Chief Terrence Cunningham’s week has been a whirlwind since he announced plans to leave the Wellesley Police Department after more than 30 years on the force in the town in which he grew up. We snuck in a few questions to the incoming Deputy Executive Director of the International Association of Chiefs of Police, by email, which he was kind enough to answer:
Did you think you’d be a lifer on WPD?
I started with the department back in 1981 in the volunteer position as a Wellesley Special Police Officer; then I was hired full time in April of 1983. I knew I would be a career police officer, I just didn’t know it would be in Wellesley. The only time I considered transferring to a different agency was back in the early 1990’s — I took the exam for LAPD and went through that process because a number of my classmates from Northeastern were there. However, once I was offered a position in Wellesley I turned it down: I wanted to stay here where my roots are. Looking back on it, it was perhaps one of the best professional decisions I’ve ever made. It has been an honor to serve the town alongside so many dedicated, caring and thoughtful officers.
Are you actually moving to Virginia (where the IACP is headquartered)?
My wife Megan and I are actually moving to Virginia, but I do plan on coming back to the area after serving with the IACP for some period of time.
I see that your big focus will be community-police relations at the IACP. What have you learned from working in town over the years on that front that you’ll be bringing to the national/international front?
I have learned so much working here in Wellesley, but also from my time as the president of the Massachusetts Chiefs of Police Association and the time I served as the chair of the Mass chiefs legislative committee where I handled all the legislative matters for almost eight years.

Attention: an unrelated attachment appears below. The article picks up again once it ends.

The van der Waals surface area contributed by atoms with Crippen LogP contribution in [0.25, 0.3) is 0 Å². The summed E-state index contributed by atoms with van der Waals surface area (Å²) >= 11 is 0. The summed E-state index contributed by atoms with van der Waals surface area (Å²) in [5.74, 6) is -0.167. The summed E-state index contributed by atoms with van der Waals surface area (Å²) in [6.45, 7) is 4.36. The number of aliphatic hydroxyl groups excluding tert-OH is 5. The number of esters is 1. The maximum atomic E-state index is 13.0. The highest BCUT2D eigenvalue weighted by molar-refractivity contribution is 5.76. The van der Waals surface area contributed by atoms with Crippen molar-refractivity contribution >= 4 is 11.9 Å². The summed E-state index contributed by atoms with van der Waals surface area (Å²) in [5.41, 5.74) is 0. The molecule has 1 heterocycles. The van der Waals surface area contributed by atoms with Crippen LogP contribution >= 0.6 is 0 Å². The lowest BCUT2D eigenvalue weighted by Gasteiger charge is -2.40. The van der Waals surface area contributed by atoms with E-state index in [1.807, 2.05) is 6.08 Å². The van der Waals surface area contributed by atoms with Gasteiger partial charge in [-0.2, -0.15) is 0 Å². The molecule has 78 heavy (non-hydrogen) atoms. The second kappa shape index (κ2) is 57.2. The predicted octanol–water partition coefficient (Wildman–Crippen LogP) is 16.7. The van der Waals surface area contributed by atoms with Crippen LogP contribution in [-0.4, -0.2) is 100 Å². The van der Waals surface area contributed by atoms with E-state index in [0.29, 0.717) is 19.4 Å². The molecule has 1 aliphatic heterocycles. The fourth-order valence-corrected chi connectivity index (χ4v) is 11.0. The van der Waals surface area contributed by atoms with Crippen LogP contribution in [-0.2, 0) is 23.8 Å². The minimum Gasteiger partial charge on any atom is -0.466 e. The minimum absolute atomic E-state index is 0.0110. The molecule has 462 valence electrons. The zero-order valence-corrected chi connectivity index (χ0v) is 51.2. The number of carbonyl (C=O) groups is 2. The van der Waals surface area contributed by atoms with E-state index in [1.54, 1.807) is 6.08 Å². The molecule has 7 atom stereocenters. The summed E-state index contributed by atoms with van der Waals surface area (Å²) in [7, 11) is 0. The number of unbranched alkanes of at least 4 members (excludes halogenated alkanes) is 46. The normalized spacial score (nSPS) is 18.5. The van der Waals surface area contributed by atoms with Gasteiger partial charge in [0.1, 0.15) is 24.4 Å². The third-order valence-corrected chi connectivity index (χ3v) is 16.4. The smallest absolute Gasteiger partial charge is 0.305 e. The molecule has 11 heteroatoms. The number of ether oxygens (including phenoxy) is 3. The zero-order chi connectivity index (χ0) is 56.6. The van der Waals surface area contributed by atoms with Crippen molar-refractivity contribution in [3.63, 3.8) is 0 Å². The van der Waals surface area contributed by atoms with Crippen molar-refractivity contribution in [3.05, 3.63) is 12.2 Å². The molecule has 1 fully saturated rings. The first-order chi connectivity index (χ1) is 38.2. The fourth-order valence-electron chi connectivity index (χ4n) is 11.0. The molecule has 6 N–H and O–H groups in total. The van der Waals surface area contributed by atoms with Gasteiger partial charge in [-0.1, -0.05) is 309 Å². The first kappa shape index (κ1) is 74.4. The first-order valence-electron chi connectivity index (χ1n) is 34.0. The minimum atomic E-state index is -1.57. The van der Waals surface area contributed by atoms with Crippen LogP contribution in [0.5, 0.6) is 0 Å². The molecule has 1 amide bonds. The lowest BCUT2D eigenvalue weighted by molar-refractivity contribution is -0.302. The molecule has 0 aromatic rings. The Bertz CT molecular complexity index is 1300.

Everyone should feel that they are treated fairly, justly and impartially. It doesn’t matter what that person’s status or station in life is. Every police agency should strive to reflect the community they serve. They should be committed to full transparency and there is an obligation for the chief executive of any agency to hold their officers accountable for their actions.
I know you’ve had some pretty amazing travel and other opportunities with the IACP. Is that part of the attraction of the new job as well?
One piece of the portfolio for the new position does include traveling. I’m responsible for the IACP’s relationship with Europol, Interpol, Aseanapol, Afripol and Ameripol [Editor’s note: No South Pole or North Pole?]. Additionally, I will be responsible for overseeing our international training that we do around the globe, particularly training on behalf of the US State Department in countries like Morocco, Afghanistan and Iraq. So this intersection of training police agencies in developing countries as well as travel abroad is attractive to me. It seems a bit overwhelming, but I would prefer say it will be challenging.
Can you cite a highlight or two from your years on the force, aside from being written about on the Swellesley Report?
Wow, that is really difficult. I guess the true highlight of my career has been to watch the transformation of the officers as the department became totally committed to service to the community. They still have their enforcement role that they have to fulfill,. However, the town of Wellesley has this incredible jewel in the police department where the officers beam with pride, love doing their jobs and have all embraced the guardianship mentality. They realize that 99% of the time they are there to assist and help people, particularly when those individuals are having the worst day of their lives. I am so proud of the men and women of the police department. Words alone cannot describe how I’m feeling.
I want to take this opportunity to thank the entire Wellesley Community for all the support they have given me during my tenure here at the police department. It has been an honor to serve as your chief of police.